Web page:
The egg timer was so-named due to its common usage in timing the boiling of eggs. Boiled eggs are a popular breakfast food in many countries around the world.
There are variations both in desired doneness and in the method of how eggs are boiled, and a variety of kitchen gadgets for eggs exist. These variations include:
Baking eggs in an oven instead of boiling in water. Baked eggs (350 °F (177 °C) for 1/2 hour in a muffin tin, cool in ice water) are identical to boiled eggs but the shells peel easier.
Room temperature (for more even cooking and to prevent cracking) or from a refrigerator; eggs may be left out overnight to come to room temperature.
Some pierce the eggs beforehand with an egg piercer to prevent cracking. There is much debate on this subject. Ekelund et al. in Why eggs should not be pierced claimed that pricking caused egg white proteins to be damaged and was therefore to be discouraged. Others recommend against this,[note 1] or add vinegar to the water (as is sometimes done with poached eggs) to prevent the white from billowing in case of cracking. For this purpose, table salt can also be used.
Placing in water
There are various ways to place the eggs in the boiling water and removing: one may place the eggs in the pan prior to heating, lower them in on a spoon, or use a specialized cradle to lower them in. A cradle is also advocated as reducing cracking, since the eggs do not then roll around loose. To remove, one may allow the water to cool, pour off the boiling water, or remove the cradle.
Eggs are taken straight from the refrigerator and placed in the steamer at full steam. The eggs will not crack due to sudden change in temperatures. At full steam, "soft-boiled" eggs are ready in 6 minutes, "hard-boiled" eggs at 8 minutes. As the eggs are cooked by a steam source, there is no variation of water temperature and hence cooking time, no matter how many eggs are placed in the steamer.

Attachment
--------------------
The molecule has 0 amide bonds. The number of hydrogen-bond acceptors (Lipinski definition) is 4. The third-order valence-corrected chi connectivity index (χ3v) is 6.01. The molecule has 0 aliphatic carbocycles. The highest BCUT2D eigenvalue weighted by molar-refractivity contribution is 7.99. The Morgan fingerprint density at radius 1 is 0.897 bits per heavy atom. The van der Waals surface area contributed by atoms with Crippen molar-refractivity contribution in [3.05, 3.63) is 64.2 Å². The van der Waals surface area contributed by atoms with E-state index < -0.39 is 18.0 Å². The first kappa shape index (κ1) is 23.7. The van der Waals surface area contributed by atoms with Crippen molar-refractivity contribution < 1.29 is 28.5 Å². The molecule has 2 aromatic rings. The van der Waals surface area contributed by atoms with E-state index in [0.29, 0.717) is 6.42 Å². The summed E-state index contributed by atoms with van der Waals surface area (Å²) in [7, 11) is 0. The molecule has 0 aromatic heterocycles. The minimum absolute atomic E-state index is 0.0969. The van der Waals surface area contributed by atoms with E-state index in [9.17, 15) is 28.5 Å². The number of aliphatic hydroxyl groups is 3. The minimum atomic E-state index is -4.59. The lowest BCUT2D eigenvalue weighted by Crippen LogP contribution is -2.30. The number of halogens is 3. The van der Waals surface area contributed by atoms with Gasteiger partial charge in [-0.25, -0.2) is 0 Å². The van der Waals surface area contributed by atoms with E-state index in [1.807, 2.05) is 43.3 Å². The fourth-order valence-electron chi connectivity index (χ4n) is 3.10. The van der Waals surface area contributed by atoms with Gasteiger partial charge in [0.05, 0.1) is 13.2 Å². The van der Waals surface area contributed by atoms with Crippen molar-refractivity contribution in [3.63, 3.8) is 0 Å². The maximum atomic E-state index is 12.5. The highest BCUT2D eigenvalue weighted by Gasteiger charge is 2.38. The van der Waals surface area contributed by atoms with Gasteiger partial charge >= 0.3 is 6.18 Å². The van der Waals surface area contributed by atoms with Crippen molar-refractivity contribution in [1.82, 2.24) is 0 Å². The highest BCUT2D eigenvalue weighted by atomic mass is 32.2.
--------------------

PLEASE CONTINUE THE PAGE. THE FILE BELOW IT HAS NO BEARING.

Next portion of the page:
There is substantial variation, with cooking time being the primary variable affecting doneness (soft-boiled vs. hard-boiled). It usually varies from 15–17 minutes for large hard-boiled eggs, 1–4 minutes for large soft-cooked eggs and 12 minutes for the best results. Depending on altitude above sea level and humidity densities in a given climate, one may require extended amounts of time to reach the soft-boiled stage, and in fact, may never reach a fully hard stage.
In addition to cooking at a rolling boil (at 100 °C (212 °F)), one may instead add the egg before a boil is reached, remove water from heat after a boil is reached, or attempt to maintain a temperature below boiling, the latter all variants of coddling.
After eggs are removed from heat, some cooking continues to occur, particularly of the yolk, due to residual heat, a phenomenon called carry over cooking, also seen in roast meat. For this reason some allow eggs to cool in air or plunge them into cold water as the final stage of preparation. If time is limited, adding a few cubes of ice will quickly reduce the temperature for easy handling.